Engineering Research Associates

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Engineering Research Associates, commonly known as ERA, was a pioneering computer firm from the 1950s. They became famous for their numerical computers, but as the market expanded they became better known for their drum memory systems. They were eventually purchased by Remington Rand and merged into their UNIVAC department. Many of the company founders later left to form Control Data Corporation.

Contents

Wartime Origins of ERA

The ERA team started as a group of scientists and engineers working for the US Navy during WWII on code-breaking, a division known as the Communications Supplementary Activity - Washington (CSAW). After the war budgets were cut for most military projects, including CSAW. Joseph Wenger of the Navy's cryptoanalytic group was particularly worried that the CSAW team would spread to various companies and the Navy would lose their ability to quickly design new machines.

Post-War Organization

Wenger and two members of the CSAW team, William Norris and Howard Engstrom, started looking for investors interested in supporting the development of a new computer company. Their only real lead, at Kuhn, Loeb & Co., eventually fell through.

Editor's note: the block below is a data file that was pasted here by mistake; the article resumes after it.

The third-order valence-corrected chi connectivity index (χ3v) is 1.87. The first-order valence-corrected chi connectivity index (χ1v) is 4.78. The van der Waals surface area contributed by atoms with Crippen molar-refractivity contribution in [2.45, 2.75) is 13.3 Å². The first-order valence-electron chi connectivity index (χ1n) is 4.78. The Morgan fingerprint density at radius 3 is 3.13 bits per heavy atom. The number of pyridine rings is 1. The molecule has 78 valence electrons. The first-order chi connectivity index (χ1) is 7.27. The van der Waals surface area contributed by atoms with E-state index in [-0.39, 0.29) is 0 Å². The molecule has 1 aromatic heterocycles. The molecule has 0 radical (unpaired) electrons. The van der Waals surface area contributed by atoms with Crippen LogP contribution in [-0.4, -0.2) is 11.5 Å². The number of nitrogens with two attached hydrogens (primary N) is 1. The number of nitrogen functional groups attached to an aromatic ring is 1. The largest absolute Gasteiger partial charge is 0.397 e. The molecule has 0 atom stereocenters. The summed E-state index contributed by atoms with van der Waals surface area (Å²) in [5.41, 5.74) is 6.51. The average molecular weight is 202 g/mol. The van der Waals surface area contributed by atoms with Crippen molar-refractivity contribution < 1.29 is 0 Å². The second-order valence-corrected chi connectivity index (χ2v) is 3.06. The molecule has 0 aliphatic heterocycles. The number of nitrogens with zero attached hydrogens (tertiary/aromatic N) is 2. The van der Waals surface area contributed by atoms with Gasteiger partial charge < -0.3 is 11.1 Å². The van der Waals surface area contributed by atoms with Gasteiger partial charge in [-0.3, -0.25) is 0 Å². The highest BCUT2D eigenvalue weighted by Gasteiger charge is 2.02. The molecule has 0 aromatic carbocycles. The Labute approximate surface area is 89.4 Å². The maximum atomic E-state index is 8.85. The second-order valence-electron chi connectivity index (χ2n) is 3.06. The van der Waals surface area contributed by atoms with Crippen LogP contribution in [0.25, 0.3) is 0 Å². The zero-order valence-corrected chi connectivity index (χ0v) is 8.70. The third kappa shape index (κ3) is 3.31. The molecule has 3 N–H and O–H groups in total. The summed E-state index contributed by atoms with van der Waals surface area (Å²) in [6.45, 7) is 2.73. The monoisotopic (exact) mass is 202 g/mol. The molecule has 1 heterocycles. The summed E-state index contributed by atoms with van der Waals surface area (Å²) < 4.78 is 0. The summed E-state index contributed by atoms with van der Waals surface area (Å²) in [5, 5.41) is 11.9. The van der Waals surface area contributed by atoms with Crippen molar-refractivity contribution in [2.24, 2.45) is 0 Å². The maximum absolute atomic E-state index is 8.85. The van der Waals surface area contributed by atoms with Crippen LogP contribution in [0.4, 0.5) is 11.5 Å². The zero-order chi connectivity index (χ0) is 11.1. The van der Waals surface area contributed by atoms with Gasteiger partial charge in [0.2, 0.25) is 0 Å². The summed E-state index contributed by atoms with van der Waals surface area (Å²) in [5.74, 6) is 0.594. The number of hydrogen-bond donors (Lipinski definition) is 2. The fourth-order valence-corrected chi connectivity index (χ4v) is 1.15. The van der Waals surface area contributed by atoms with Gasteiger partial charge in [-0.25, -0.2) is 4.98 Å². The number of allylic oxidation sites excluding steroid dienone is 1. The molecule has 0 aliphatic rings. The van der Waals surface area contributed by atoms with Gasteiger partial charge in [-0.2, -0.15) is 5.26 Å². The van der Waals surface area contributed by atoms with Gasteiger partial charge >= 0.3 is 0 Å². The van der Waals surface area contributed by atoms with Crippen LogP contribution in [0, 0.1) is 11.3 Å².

They then met John Parker, an investment banker who had run a Chase Aircraft glider subsidiary, Northwest Aeronautical Corporation (NAC), in St. Paul, Minnesota. NAC was in the process of shutting down as the war ended most contracts, and he was looking for new projects to keep the factory running. Parker was told nothing about the work the team would do, but after being visited by a series of increasingly high ranking naval officers culminating with James Forrestal, he knew "something" was up and decided to give it a try. Norris headed up the new team, now known as ERA, moving to the NAC factory in 1946.

During the "early" years the company took on any engineering work that came their way, but were generally kept in business developing new code-breaking machines for the Navy. Most of the machines were custom-built to crack a specific code, and increasingly used drum memory in order to store the intercepted messages to be studied. To ensure secrecy, the factory was declared to be a Navy Reserve base, and armed guards were posted at the entrance.

Goldberg and Demon Codebreakers

Their first machine, Goldberg, completed in 1947, used a crude drum made by gluing magnetic tape to the surface of a large metal cylinder that could be spun at 50 RPM for reading (and much slower for writing). Over the next few years, the drum memory systems increased in capacity and speed, along with the paper tape readers needed to feed the data onto the drums. They later ended up in a major patent fight with Technitrol Engineering, who introduced a drum memory of their own in 1952.

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